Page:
Impact of biochar on nutrient supply, crop yield and microbial respiration on sandy soils of northern Germany

A - Papers appearing in refereed journals

Knoblauch, C., Priyadarshani, S. H. R., Haefele, S. M., Schroder, N. and Pfeiffer, E-M. 2021. Impact of biochar on nutrient supply, crop yield and microbial respiration on sandy soils of northern Germany. European Journal of Soil Science. https://doi.org/10.1111/ejss.13088

AuthorsKnoblauch, C., Priyadarshani, S. H. R., Haefele, S. M., Schroder, N. and Pfeiffer, E-M.
Abstract

The application of biochar to agricultural soils to increase nutrient availability, crop production and carbon sequestration has gained increasing interest but data from field experiments on temperate, marginal soils are still under‐represented. In the current study, biochar, produced from organic residues (digestates) from a biogas plant, was applied with and without digestates at low (3.4 t ha−1) and intermediate (17.1 t ha−1) rates to two acidic and sandy soils in northern Germany that are used for corn (Zea mays L.) production. Soil nutrient availability, crop yields, microbial biomass and carbon dioxide (CO2) emissions from heterotrophic respiration were measured over two consecutive years. The effects of biochar application depended on the intrinsic properties of the two tested soils and the biochar application rates. Although the soils at the fallow site, with initially low nutrient concentrations, showed a significant increase in pH, soil nutrients and crop yield after low biochar application rates, a similar response was found at the cornfield site only after application of substantially larger amounts of biochar. The effect of a single dose of biochar at the beginning of the experiment diminished over time but was still detectable after 2 years. Whereas plant available nutrient concentrations increased after biochar application, the availability of potentially phytotoxic trace elements (Zn, Pb, Cd, Cr) decreased significantly, and although slight increases in microbial biomass carbon and heterotrophic CO2 fluxes were observed after biochar application, they were mostly not significant. The results indicate that the application of relatively small amounts of biochar could have positive effects on plant available nutrients and crop yields of marginal arable soils and may decrease the need for mineral fertilizers while simultaneously increasing the sequestration of soil organic carbon.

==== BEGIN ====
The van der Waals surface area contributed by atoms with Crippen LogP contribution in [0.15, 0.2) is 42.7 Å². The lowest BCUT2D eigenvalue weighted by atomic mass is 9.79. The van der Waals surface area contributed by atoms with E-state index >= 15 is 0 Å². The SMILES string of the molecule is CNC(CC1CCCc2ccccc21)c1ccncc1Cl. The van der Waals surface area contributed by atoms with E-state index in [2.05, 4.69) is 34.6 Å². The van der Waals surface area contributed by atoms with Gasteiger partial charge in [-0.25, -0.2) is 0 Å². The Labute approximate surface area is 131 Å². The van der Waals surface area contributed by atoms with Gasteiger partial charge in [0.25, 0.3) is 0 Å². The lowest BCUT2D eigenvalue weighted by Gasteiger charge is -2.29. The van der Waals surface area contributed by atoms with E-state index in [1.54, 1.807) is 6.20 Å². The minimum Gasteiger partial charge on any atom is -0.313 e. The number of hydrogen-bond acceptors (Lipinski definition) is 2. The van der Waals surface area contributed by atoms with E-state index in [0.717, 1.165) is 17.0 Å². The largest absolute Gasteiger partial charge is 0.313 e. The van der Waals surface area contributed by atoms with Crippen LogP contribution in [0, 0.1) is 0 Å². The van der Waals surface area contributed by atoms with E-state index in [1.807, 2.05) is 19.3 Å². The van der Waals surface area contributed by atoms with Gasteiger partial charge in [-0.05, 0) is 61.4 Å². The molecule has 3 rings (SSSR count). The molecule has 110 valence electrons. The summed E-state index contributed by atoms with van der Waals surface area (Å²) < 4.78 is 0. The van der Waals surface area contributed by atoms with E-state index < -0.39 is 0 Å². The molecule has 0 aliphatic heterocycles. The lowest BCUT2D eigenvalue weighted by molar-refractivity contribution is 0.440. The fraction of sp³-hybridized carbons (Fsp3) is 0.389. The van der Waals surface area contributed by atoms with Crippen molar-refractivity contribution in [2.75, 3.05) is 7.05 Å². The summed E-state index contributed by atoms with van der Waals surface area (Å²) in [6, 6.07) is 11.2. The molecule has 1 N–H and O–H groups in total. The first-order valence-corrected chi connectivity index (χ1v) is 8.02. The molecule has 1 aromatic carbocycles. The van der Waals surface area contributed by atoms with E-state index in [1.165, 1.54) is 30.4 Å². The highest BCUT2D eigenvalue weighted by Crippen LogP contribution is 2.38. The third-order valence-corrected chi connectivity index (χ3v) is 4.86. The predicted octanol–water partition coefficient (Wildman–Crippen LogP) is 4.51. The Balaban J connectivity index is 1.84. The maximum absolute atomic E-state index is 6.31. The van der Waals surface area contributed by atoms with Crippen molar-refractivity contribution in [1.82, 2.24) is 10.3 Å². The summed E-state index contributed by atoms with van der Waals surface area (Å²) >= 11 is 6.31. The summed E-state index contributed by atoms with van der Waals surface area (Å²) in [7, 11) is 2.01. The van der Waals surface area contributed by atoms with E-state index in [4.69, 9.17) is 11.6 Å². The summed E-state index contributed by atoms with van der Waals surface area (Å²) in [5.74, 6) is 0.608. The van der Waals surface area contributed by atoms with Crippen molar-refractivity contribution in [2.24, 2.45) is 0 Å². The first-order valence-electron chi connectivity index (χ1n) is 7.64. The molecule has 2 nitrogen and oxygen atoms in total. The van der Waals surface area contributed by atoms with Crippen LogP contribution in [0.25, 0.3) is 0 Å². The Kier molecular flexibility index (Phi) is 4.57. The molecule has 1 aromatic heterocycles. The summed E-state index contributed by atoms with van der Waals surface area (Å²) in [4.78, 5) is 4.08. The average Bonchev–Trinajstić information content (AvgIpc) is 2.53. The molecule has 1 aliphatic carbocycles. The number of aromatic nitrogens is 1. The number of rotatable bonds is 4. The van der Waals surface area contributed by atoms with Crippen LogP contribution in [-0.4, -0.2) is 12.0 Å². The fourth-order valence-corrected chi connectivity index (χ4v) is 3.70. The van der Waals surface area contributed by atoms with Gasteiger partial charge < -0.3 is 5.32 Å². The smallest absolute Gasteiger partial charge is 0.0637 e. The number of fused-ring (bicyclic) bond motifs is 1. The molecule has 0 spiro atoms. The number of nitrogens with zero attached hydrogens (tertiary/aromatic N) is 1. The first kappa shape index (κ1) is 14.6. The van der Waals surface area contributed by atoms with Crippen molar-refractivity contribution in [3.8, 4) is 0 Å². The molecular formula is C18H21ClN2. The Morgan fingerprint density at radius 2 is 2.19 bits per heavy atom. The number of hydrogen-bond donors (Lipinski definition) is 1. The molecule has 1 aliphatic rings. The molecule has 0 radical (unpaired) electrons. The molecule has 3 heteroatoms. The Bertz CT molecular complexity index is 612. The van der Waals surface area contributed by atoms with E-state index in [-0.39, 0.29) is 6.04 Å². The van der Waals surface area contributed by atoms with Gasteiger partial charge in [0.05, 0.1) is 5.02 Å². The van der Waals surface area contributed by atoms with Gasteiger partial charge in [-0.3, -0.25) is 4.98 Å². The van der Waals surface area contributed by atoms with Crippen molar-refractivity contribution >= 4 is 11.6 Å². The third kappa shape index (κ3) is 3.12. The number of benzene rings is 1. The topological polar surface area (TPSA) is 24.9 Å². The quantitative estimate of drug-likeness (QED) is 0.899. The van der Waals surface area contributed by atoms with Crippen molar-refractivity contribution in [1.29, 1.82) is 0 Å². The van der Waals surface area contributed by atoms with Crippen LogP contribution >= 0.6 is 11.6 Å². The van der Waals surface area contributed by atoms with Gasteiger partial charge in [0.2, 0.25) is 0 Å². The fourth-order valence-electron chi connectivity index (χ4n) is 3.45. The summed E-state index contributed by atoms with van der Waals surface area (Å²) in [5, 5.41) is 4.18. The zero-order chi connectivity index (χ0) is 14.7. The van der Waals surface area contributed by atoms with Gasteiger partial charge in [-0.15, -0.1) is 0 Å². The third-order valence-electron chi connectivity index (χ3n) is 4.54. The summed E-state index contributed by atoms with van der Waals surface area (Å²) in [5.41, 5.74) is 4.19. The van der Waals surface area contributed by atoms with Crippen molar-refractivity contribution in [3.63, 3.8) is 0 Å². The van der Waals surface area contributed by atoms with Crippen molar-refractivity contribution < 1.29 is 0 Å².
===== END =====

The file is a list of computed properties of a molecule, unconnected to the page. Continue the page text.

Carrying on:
KeywordsBlack carbon; Carbon sequestration; Corn ; Digestate; Heterotrophic respiration; Marginal soils; Microbial biomass
Year of Publication2021
JournalEuropean Journal of Soil Science
Digital Object Identifier (DOI)https://doi.org/10.1111/ejss.13088
Open accessPublished as ‘gold’ (paid) open access
FunderBiotechnology and Biological Sciences Research Council
Funder project or codeS2N - Soil to Nutrition - Work package 1 (WP1) - Optimising nutrient flows and pools in the soil-plant-biota system
Publisher's version
Output statusPublished
Publication dates
Online08 Feb 2021
Publication process dates
Accepted20 Jan 2021
PublisherWiley
ISSN1351-0754

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